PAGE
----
Global astrometry in the near Infrared (NIR) has been selected as a key theme in the report Voyage 2050 published last Friday, June 11, by the European Space Agency (ESA). This report presents the long-term planning of ESA’s scientific programme thus making the continuation of the Gaia mission in the Near-Infrared a potential candidate to be among the Large-class or Medium-class chosen missions in the next decades.
Almost 100 White Papers presented their ideas for the science themes that the ESA's Science Programme should address in the new plan Voyage 2050. Those White Papers were divided in five Topical Teams for their evaluation and recommendations to the Senior Committee that has elaborated this Final Recommendations from the Voyage 2050. Xavier Luri, director of the Institute of Cosmos Sciences of the UB (ICCUB) was elected member of the Topical Team 3: Galaxy, Star and Planet Formation and Evolution; Astrochemistry and the ISM.
Among those, the white paper for global astrometry in the NIR (Hobbs et al. 2021) was submitted by an international team that includes several members of the ICCUB currently involved in the Gaia mission.
The Gaia mission has already revolutionized the field of all-sky space astrometry by providing astrometric data for almost 1.7 billion sources (with 2 billion sources expected by the end of the mission). With the extension to the Near-Infrared, a Gaia-like mission would observe 6 times more stars, it would have access to the obscured regions of the Galaxy, especially in the disk where the extinction of light is highest due to larger concentrations of gas and dust, and it would also be able to detect very faint, red objects.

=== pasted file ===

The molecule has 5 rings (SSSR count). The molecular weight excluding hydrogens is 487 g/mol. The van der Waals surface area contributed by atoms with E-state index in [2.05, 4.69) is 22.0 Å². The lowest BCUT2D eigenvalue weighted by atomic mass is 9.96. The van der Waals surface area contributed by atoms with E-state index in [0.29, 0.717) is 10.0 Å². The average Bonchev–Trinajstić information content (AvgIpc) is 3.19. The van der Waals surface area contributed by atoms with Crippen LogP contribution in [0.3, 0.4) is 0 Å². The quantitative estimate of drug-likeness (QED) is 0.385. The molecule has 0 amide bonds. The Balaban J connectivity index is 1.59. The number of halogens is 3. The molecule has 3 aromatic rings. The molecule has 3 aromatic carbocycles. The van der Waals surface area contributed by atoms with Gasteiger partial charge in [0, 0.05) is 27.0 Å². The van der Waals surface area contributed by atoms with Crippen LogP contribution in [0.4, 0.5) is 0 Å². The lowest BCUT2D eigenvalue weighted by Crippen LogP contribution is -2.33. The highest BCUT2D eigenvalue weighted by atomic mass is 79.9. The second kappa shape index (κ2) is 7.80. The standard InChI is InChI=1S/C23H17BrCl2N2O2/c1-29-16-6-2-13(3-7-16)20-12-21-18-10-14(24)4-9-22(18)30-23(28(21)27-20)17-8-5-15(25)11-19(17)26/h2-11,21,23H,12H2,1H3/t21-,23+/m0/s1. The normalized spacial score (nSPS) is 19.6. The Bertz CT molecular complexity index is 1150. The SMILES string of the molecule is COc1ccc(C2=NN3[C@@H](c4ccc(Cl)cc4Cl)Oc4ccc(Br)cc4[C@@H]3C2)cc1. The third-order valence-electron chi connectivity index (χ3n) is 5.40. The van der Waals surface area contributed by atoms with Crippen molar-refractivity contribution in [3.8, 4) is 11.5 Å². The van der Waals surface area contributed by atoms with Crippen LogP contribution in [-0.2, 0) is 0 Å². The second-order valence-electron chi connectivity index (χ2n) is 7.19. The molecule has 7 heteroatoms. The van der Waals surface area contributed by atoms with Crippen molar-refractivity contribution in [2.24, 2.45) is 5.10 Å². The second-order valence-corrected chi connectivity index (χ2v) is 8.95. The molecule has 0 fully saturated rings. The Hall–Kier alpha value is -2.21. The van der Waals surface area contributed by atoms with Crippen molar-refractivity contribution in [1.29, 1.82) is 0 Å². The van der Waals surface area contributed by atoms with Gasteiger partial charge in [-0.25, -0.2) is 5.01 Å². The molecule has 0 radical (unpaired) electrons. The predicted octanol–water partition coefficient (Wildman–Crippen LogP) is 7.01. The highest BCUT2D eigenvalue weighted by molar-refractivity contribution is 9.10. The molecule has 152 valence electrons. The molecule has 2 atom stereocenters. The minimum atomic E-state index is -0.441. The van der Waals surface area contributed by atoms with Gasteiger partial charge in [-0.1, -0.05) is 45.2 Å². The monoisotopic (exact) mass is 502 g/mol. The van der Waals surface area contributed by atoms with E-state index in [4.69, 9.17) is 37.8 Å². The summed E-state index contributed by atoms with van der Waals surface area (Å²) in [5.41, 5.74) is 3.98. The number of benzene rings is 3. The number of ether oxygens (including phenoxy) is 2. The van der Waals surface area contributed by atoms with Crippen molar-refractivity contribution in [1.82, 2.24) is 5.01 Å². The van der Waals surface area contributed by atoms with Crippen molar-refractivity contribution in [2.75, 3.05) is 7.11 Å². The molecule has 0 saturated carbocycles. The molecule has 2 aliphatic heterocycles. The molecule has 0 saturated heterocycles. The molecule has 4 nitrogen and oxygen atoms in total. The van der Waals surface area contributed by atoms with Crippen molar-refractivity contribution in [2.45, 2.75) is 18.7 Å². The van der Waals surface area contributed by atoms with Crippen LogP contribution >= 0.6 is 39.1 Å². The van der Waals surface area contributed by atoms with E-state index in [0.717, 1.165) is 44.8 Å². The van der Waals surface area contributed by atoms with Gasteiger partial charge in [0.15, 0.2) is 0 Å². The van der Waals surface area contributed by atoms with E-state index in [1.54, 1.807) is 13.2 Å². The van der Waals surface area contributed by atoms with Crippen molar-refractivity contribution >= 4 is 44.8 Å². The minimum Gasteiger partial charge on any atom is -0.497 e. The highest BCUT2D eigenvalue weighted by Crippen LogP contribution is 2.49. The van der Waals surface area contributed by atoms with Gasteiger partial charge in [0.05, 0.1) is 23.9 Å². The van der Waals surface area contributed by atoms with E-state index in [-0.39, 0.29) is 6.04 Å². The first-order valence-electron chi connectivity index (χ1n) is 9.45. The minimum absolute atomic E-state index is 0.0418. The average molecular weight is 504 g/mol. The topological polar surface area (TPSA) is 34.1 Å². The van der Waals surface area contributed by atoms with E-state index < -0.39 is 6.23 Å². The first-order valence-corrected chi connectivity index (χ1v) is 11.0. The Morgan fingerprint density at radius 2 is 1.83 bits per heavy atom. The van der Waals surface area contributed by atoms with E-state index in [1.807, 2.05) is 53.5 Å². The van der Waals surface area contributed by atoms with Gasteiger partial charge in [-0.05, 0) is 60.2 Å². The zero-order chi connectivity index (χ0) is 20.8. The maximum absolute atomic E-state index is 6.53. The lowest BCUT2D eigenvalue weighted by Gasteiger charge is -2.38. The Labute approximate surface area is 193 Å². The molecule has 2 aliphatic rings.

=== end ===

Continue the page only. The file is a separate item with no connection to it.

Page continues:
As stated by the Voyage 2050 Senior Committee in the report, «Space astrometry has become a major field in astrophysics with clear and strong European leadership. The Gaia mission is revolutionizing a large variety of research fields, including addressing aspects of the Milky Way’s formation and structure, the physics of its stellar populations and many other important questions». It can be agreed that the importance of this mission is that it is not just focused on a single or small number of key science cases, but instead, it is extremely broad, answering key science questions in nearly every branch of astronomy while also providing a dense and accurate visible-NIR reference frame needed for future astronomy facilities.
It will also strengthen the European Leadership on Space Astrometry, as it was pointed by the Committee: «Such a mission will capitalize on the expertise developed since the Hipparcos mission at the end of the 1980s and continued with the current enormous success of Gaia, both of which demonstrate the undisputed and long-standing European leadership in the area. »
The final selection of missions is a very long process and, in some cases, technological studies are needed (as would be the case for astrometry in the NIR, which needs development of specific devices). Now is the time to embark in such process, make the mission visible, start organizing the community and look for the technological studies. We are now at the beginning of a new and exciting time and we can only hope that the proposed astrometry mission will become a reality. You can find more information at the following link on Voyage 2050, this news piece and the Senior Committee's report.